But here we are faced with products from completely different cultures and - above all - the fact that everyone makes a fire with the wood at their disposal.
Finale stone is excellent for many jobs, but not for all.
It is however admirable that, in this case, for 5 centuries it has preserved some traits of our culture.
But what do these Latin texts ever mean to us?

Before continuing to comment on these texts, I feel it my duty to express my heartfelt thanks to Fr. Abate BEDA, who during his Priory in Finalpia was effectively interested in these texts. When I met him at the Sacro Speco in Subiaco in 1999, the then Father Beda (not yet abbot) was Director of the important State Library of the Monastery of Santa Scolastica in Subiaco. It was he, thanks to his professionalism as a competent Library Director, who retrieved a volume from the internet that contained our two texts, which were therefore more easily read (thanks to Don Beda not only the volume we were looking for was found but - and always only online - it was possible to consult the pages that interested us). In fact, the epigraphic style of the writing, the wear and tear of time and the neglect of men made the exact spelling of the writing reported in the Pietra del Finale, with which our Portal is made, problematic in some places.

We have finally come to the conclusion of the commentary on the contents of the two epigraphs (tombstones) found at the base of the two jambs on the north side of the Renaissance portal (1522), which leads from the First cloister into the Second one.
We have verified that the texts are taken from important (decretal) provisions of Innocent III.
We have dissolved the texts written in an epigraphic Latin and worn by time and human neglect, bringing them back to a Latin that is easier to understand and we have revealed the shining treasure they contain.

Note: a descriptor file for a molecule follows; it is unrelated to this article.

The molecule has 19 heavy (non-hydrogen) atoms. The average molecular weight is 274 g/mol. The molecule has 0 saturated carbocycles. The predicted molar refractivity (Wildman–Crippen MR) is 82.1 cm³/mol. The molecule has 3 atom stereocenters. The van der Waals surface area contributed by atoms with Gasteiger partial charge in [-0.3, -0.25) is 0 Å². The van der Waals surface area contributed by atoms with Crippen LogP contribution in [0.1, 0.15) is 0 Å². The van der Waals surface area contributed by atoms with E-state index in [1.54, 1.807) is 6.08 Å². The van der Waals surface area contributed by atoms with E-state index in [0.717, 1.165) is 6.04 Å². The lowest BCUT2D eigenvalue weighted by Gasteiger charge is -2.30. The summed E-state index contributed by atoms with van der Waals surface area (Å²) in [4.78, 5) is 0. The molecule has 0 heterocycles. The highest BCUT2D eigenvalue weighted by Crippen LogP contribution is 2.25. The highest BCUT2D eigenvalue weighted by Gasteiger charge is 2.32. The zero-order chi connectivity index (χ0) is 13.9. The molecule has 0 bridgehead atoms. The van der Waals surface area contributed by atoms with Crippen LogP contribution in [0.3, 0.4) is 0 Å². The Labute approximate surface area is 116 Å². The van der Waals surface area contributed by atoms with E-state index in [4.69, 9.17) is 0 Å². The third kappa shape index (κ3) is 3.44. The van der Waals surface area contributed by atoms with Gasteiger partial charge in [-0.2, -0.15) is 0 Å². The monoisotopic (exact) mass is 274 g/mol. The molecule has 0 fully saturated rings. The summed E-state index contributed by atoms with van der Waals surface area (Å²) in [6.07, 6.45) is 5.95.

Not a few sages and philosophers of our Greek / Roman civilization renounced the ownership of the goods of this world, because they were considered superfluous.
It is known that Diogenes of Sinope (412 BC circa - 323 BC), called the Cynic (the one famous for having chosen to live in a common barrel), gave up the wooden bowl he used to drink water after noticing a child who drank it with his hands.
In this decretal, Pope Innocent III is not speaking of marital chastity, but of monastic chastity, which involves total sexual continence.
In the Western world this chastity was not considered a value, much less in the official Jewish world, where prolificacy was honored, waiting for the coveted birth of the Messiah.
To see it valued and practiced it would have been necessary to approach the Asian Hindu and Buddhist world.
It is known that Mahatma Gandhi, in agreement with his wife, tried several times to live  continent, but in vain. By persisting in this, they achieved the happiness of succeeding.

Thus in the renunciation of property the Pope also included a commitment on the part of the monk to renounce the management of his own body (seen as an intimate personal property).
This renunciation makes the monk's commitment shine with a sparkling prophetic light, as reflected in the words of Jesus regarding the final Resurrection: "When they rise from the dead, in fact, they will neither be  husband nor wife, but will be like angels in heaven." (Mk 12, 25).
While then St. Paul will reveal to us that true love (Charitas), that which binds Christians and Christian families in this world, will never end (1 Cor 13:13).
It is necessary, however, to always keep in mind that Jesus takes the marriage union in great consideration, as reflected in his participation in the wedding at Cana, where he increased its joy with the well-known miracle of the excellent wine given.
Here Innocent III reiterates that, for monks and nuns, the renunciation of property also includes monastic chastity, so much so that not even a Pope can dispense.

Thus it can be concluded that dispensation on one of these two points - even if granted by a Pope - would risk extinguishing the luminous life of about 2000 years of our monasticism.
Postal Address:
Abbazia S. Maria di Finalpia
17024 Finale Ligure Pia (SV) Italy
Telephone +39 019 602 301  Fax: +39 019 604 9940
updated 7 August 2022